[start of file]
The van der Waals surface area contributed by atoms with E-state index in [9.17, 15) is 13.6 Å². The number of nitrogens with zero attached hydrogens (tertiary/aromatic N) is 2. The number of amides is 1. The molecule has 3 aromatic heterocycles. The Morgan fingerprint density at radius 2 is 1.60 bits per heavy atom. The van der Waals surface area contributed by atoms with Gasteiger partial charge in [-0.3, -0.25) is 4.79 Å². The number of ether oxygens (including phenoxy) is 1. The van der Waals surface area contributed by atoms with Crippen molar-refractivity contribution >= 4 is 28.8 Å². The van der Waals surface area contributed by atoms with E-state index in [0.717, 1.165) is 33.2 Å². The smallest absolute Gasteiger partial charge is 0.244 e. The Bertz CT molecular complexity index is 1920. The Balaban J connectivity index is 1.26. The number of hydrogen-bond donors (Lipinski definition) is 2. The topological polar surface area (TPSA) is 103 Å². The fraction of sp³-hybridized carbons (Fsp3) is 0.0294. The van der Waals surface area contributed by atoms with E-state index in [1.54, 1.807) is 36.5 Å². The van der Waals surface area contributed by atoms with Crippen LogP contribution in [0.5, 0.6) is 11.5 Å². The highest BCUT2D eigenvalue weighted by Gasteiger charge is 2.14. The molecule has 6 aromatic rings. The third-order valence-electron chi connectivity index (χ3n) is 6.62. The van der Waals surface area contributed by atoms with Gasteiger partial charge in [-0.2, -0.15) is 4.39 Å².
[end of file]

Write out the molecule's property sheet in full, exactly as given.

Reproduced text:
The van der Waals surface area contributed by atoms with E-state index in [9.17, 15) is 13.6 Å². The number of nitrogens with zero attached hydrogens (tertiary/aromatic N) is 2. The number of amides is 1. The molecule has 3 aromatic heterocycles. The Morgan fingerprint density at radius 2 is 1.60 bits per heavy atom. The van der Waals surface area contributed by atoms with Gasteiger partial charge in [-0.3, -0.25) is 4.79 Å². The number of ether oxygens (including phenoxy) is 1. The van der Waals surface area contributed by atoms with Crippen molar-refractivity contribution >= 4 is 28.8 Å². The van der Waals surface area contributed by atoms with E-state index in [0.717, 1.165) is 33.2 Å². The smallest absolute Gasteiger partial charge is 0.244 e. The Bertz CT molecular complexity index is 1920. The Balaban J connectivity index is 1.26. The number of hydrogen-bond donors (Lipinski definition) is 2. The topological polar surface area (TPSA) is 103 Å². The fraction of sp³-hybridized carbons (Fsp3) is 0.0294. The van der Waals surface area contributed by atoms with E-state index in [1.54, 1.807) is 36.5 Å². The van der Waals surface area contributed by atoms with Crippen LogP contribution in [0.5, 0.6) is 11.5 Å². The highest BCUT2D eigenvalue weighted by Gasteiger charge is 2.14. The molecule has 6 aromatic rings. The third-order valence-electron chi connectivity index (χ3n) is 6.62. The van der Waals surface area contributed by atoms with Gasteiger partial charge in [-0.2, -0.15) is 4.39 Å².